EU referendum: Pundits mull future without Britain

German Chancellor Angela Merkel and British Prime Minister David Cameron at a press conference in Berlin The German chancellor is said to be undecided on how far to go to keep Britain in the EU

Related Stories

British Prime Minister David Cameron's remarks at the end of June on a possible referendum on his country's relationship with the European Union have prompted pundits elsewhere in Europe to consider the possibility of the UK leaving the bloc altogether.

Opinions vary on how likely or desirable this is. Some would like Britain to stay in the EU, others consider that the country's eventual departure is all but inevitable, and a third group would positively welcome such a development.

Please stay!

The current edition of the German Council on Foreign Relations journal, Internationale Politik, includes an article on "The British question".

Its author, Hans Kundnani, argues that closer integration, which is "probably required" to resolve the euro crisis, "could force Britain to leave the EU".

He says German politicians and media appear to be divided over how important it is to prevent this. Chancellor Angela Merkel seems to be "torn both ways". Her intuitive preference for Britain to stay may come to be outweighed by the "overwhelming pressure" she faces to resolve the euro crisis.

However, Mr Kundnani himself warns that Britain's departure would be "fatal" for the bloc and that Mrs Merkel will have to make greater concessions to Britain if she wants to avoid such an outcome.

Others share this view. A commentary by Michael Stuermer in the German daily Die Welt says it is "in the German interest to keep Britain in the EU at almost any cost". Mr Stuermer praises the "free trade instincts" of the British and says European defence without the UK "would be a knife without a blade".

Hubert Wetzel in Germany's Sueddeutsche Zeitung is somewhat cooler on Britain's continued membership. "Of course Britain's departure would be a disaster for the EU. However, with all due respect, Europe has bigger problems," Mr Wetzel says.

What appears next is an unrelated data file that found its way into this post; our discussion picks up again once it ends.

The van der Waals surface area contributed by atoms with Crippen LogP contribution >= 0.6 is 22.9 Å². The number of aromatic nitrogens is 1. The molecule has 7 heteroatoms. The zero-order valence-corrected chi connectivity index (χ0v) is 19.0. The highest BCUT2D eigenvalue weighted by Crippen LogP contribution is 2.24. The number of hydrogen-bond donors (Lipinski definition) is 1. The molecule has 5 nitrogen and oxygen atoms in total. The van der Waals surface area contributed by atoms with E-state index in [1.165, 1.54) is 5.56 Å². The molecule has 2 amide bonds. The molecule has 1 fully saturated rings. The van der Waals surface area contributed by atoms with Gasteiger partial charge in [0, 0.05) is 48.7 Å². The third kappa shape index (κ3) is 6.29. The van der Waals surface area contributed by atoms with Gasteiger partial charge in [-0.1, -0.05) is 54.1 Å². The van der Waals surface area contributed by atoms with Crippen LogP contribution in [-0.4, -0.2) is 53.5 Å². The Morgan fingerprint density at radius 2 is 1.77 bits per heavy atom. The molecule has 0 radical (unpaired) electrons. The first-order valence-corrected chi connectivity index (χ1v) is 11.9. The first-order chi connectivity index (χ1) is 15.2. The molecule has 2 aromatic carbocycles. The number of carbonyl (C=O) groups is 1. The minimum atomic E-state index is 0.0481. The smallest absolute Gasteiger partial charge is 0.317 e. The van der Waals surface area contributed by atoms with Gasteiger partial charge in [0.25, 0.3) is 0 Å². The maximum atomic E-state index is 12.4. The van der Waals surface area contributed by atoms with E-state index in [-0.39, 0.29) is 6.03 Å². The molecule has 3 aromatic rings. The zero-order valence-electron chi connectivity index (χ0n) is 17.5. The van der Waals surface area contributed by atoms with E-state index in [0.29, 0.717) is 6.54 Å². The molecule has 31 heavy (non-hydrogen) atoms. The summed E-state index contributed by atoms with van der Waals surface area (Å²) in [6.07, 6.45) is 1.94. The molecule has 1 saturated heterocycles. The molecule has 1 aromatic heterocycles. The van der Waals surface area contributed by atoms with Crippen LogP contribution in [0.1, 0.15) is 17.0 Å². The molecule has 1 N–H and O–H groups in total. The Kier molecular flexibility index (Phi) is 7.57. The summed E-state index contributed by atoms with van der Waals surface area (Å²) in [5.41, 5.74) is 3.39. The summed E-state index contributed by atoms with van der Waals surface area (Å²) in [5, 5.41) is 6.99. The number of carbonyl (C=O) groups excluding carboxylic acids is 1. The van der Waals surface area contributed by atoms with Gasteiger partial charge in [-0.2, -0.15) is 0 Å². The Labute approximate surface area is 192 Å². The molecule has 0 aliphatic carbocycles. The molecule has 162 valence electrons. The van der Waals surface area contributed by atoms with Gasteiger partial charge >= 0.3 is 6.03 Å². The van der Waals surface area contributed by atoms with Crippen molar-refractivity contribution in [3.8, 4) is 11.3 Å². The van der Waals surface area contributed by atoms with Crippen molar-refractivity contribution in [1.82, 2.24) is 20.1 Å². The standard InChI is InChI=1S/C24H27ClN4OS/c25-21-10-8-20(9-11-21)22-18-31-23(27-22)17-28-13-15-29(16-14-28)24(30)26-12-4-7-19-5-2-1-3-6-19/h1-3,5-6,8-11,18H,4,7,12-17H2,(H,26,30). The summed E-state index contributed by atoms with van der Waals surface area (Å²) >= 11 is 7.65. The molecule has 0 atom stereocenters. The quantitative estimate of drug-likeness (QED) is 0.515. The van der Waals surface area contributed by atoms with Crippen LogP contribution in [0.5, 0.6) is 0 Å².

Exit is inevitable!

Some French-language commentators, in particular, regard Britain's eventual departure from the EU as a foregone conclusion.

The Europe correspondent of the French daily Liberation, Jean Quatremer, is categorical. "In a few years' time, Britain will have left the EU," he says in a blog post.

Mr Quatremer argues that, in the face of the coming deepening of eurozone ties, Britain's traditional strategy of negotiating opt-outs might rapidly become "unmanageable" and "even quite simply impossible".

Jigsaw map of Europe (Thorsten Kirchhoff, CC BY) Some on the Continent believe Britain is inexorably moving towards leaving the EU

Add to that the "growing hysteria" in the British debate on the EU, and it becomes "difficult to see" how a referendum on EU membership can be avoided, "all the more since the new generation of Conservative leaders is fanatically europhobic".

A lengthy editorial in French on the EU-Logos website agrees that "the moment of truth has arrived" for the UK.

It says the launching of an audit of EU powers and their impact on the UK by Foreign Secretary William Hague is unlikely to stop the British march towards "a rejection, in one form or another, of the European Union, a rejection which is inexorably gaining ground".